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Outstanding in Your Field: What It Takes to Be a Great Teacher

| Ben Johnson

I am reading a book by Steven Covey called The 8th Habit: From Effectiveness to Greatness, which he wrote to help organizations and individuals find their voices. The premise of the book is that if you don't do this, you or your organization will not be able to achieve greatness. I highly recommend that you read it, and I will gladly lend it to you when I am done with it, but that is not the focus of this post.

I considered the word greatness for a long while. I asked myself this question: "What does it mean in education?" Then I started thinking about my career.

I never thought of myself as a great teacher. I certainly had passion, enthusiasm, and creativity, but I never thought I had the stuff for greatness; I did the best I knew how with the resources that were available. I found myself always thinking about what I could do to improve my lessons, to overcome negative student behaviors, or to encourage individual students, while at the same time, I pondered my own shortcomings. My strategies and skills were not unique. Aside from a little bit of personal flair, they were the compilation of wisdom and experience gained mostly from other teachers.

Although I was not great, I would like to believe that I was an above-average teacher. As most teachers do, I went through the typical three-step teacher-attitude cycle:

  • Whoa! This is too much, and I want out.
  • The students don't care. The administration doesn't support us.
  • I can do this. This is fun. Get out of my way, and let me do my job. If I help just one student, it is worth it.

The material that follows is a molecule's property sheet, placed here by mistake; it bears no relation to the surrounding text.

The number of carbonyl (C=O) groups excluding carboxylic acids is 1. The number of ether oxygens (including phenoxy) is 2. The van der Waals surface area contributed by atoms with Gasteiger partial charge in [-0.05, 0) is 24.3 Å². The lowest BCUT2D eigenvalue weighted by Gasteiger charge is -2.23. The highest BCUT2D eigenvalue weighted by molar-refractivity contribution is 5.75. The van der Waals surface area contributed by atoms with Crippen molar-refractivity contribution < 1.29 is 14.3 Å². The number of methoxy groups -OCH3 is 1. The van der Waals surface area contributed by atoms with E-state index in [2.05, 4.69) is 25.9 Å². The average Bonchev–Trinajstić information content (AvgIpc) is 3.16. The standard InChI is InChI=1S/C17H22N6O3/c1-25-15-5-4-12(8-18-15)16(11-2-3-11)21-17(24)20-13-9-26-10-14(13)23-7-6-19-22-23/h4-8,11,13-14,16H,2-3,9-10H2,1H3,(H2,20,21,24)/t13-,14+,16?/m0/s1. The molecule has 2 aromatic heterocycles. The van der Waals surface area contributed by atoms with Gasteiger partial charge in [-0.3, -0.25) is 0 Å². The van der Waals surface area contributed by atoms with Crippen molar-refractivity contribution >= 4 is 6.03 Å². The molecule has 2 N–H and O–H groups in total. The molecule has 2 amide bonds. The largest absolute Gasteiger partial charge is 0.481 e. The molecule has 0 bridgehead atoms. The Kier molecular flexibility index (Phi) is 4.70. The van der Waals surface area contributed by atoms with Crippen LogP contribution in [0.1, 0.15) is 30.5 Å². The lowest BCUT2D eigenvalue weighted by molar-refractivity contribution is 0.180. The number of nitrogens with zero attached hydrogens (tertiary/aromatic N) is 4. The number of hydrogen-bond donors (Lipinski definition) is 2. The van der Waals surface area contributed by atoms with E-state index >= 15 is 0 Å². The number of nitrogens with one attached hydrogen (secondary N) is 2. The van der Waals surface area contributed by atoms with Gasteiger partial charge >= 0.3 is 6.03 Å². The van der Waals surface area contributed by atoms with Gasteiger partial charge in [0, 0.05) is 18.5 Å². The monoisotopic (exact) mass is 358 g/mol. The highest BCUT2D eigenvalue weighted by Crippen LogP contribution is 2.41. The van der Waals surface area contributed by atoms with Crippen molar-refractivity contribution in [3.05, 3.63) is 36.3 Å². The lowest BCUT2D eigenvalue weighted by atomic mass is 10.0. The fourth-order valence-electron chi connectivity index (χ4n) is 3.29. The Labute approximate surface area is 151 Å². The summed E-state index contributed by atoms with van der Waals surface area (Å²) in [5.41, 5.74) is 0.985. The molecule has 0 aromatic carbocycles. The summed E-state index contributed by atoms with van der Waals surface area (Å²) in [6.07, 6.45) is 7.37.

I was able to get out of the second-phase trap of negativity and into the third, self-actualized phase because of wonderful mentor teachers who helped me understand that it helps no one to complain and point fingers. Mr. Devereaux, the Spanish department head, taught me that I first had to be the solution to all my problems, and then I could enjoy the excitement and challenges of the journey. I don't think I was an effective teacher until I learned that lesson.

As teachers are required to do, I attended workshops and teacher meetings in which I was inspired to be great. I saw Stand and Deliver, which depicts how a high school math teacher, Jaime Escalante, challenged the mental and social limitations his students had placed on themselves, thereby bringing them to greatness. I felt that if I could be that passionate about teaching students, I could do anything. Then I went back into the classroom and faced the reality that I had only a certain amount of time, strength, and energy, and my desire for greatness faded a bit, though I never let it die completely.

When I decided to become an administrator, that spark of desire for greatness was rekindled and refocused: I wanted to inspire other teachers to be great and thus pass that on to their students. So here I am.

I have seen that spark of greatness in you when I have been in your classrooms and watched you interact with the students. Recently, I have been a first grader, a second grader, and an eighth grader (and I will soon be a ninth grader), and I have witnessed elements of your greatness firsthand while spending the entire day at your campuses and in your classes.

In the second part of this post, I describe these experiences in more detail and pose some questions about greatness for you to ponder, but please share your thoughts about what I've discussed here.

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Stephanie Manso (not verified)

What It Takes To Be A Great Teacher

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I am taking a master's course called "Teacher as Professional." One of the main themes of the course is what it takes to be a great teacher. I would like to share with all of you the material we are reading:

Kramer, P.A. (2003, Fall). The ABC’s of professionalism. Kappa Delti Pi Record.

Nieto, S. (2007). The Teaching Professional [Motion Picture]. United States: Laureate Education, Inc.

Kottler, J. A., Zehm, S. J., & Kottler, E. (2005). On being a teacher: The human dimension (3rd ed.). Thousand Oaks, CA: Corwin Press.

Phelps, P. H. (2006). The three Rs of professionalism. Kappa Delta Pi Record, 42(2), 69–71.

I also have added these two books to my professional library:

Fried, R. L. (1995). The Passionate Teacher: A Practical Guide. Boston: Beacon Press.

Stronge, J.H. (2007). Qualities of effective teachers. Alexandria, VA: ASCD Publishing

Rich (not verified)

Spark of Desire

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Mr. Johnson,